NEW BRUNSWICK, N.J. - A jury convicted a nurse yesterday of killing her husband, hacking up his body and stuffing the parts into three suitcases she tossed into Chesapeake Bay.

Melanie McGuire, who sobbed as she heard the verdict, was convicted of murder, desecration of a corpse, perjury and a weapons offense.

She was acquitted on two counts of hindering prosecution and falsifying evidence. Authorities charged that she wrote anonymous letters in an attempt to thwart investigators.

During the six-week trial, prosecutors said McGuire, 34, organized William McGuire's 2004 murder using her expertise as a nurse so she could begin a new life with her lover, her boss at a fertility clinic.

The Middlesex County jury was told that two days before her husband was last seen alive, McGuire bought a gun and bullets that matched those found in her husband's body.

The body parts of William McGuire, 39, a computer programmer, were found in matching Kenneth Cole luggage that washed ashore in May 2004 near Norfolk, Va., nearly 300 miles from the couple's Woodbridge, N.J., apartment.

The verdict from the jury of nine women and three men came after about 13 hours of deliberations over four days.

McGuire's attorney, Joseph Tacopina, had argued that the petite nurse was physically incapable of killing her 6-foot-3-inch, 210-pound husband.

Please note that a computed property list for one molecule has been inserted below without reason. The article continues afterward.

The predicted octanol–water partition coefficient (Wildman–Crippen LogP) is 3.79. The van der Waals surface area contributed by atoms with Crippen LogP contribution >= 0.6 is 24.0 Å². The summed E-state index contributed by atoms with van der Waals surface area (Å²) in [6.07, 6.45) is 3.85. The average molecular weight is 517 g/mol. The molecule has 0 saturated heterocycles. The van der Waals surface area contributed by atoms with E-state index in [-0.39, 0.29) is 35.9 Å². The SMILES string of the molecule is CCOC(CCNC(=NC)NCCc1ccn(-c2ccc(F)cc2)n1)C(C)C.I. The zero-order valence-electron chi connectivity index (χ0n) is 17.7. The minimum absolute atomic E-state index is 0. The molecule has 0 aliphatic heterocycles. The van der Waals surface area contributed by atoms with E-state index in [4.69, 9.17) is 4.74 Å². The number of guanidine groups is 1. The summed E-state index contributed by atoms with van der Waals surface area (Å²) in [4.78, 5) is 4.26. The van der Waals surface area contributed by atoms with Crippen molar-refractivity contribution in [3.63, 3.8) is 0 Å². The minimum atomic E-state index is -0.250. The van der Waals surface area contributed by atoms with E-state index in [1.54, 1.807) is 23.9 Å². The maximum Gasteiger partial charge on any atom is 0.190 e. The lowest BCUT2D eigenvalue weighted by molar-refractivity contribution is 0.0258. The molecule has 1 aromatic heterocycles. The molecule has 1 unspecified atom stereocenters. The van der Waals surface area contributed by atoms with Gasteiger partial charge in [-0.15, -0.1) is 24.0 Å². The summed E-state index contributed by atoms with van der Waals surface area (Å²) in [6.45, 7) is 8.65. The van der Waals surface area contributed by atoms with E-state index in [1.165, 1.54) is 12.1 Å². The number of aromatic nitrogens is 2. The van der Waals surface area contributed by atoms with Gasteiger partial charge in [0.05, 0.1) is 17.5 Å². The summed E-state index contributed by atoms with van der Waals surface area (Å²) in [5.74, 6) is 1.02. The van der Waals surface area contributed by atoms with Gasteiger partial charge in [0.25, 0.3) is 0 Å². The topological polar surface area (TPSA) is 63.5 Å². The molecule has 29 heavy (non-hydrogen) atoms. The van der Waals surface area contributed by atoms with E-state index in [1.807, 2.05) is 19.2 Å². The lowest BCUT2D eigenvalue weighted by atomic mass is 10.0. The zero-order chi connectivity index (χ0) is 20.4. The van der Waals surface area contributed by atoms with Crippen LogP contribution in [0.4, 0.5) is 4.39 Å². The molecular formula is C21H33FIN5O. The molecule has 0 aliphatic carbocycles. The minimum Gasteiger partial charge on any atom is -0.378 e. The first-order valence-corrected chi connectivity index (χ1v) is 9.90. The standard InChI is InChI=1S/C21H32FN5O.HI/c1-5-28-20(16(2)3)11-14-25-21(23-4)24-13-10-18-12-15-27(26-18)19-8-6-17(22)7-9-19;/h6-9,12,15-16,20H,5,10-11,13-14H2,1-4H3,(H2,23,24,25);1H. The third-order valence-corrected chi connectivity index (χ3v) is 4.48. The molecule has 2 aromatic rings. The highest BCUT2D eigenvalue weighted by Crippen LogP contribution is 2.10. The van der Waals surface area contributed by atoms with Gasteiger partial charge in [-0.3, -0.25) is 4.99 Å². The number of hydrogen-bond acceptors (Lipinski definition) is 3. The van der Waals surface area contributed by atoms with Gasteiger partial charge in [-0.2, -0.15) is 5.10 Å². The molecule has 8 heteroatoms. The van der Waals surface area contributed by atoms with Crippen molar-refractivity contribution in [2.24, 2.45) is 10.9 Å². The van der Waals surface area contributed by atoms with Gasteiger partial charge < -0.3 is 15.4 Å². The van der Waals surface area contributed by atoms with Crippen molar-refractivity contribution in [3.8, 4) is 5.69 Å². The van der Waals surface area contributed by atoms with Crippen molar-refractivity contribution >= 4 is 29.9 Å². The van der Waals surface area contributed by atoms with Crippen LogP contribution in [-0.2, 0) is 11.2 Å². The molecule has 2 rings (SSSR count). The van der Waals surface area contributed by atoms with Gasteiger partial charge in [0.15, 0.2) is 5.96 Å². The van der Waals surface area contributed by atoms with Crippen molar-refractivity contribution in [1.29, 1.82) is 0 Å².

Assistant Attorney General Patricia Prezioso told jurors that McGuire forged a prescription for a powerful sedative - chloral hydrate - using the name of a patient from her clinic April 28, 2004, the day her husband disappeared.

Tacopina said they would appeal, and that issues to be raised could include whether the jury was contaminated by information not presented in court.

"We know that the jury had some outside connection via the blogs," Tacopina said.

Superior Court Judge Frederick DeVesa spent several hours on Friday questioning each juror in private on whether any got improper information. Yesterday he said deliberations should continue. "All the jurors, clearly and unequivocally reported to the court that they did not discuss and have not been made aware of any information relating to the facts or merit of the case," DeVesa said.

The verdict came several hours later. DeVesa revoked McGuire's $1.2 million bail and set sentencing for July 13. McGuire faces 30 years to life on the murder charge. Prezioso said that while "justice was served," she was sad that the McGuires' two children are now without both parents.

During his closing argument, Tacopina said it would be impossible to have such a bloody crime in the couple's apartment without neighbors hearing something or without leaving behind physical evidence. Prezioso acknowledged that there were some unanswered questions, but said there was still "overwhelming" evidence to convict. *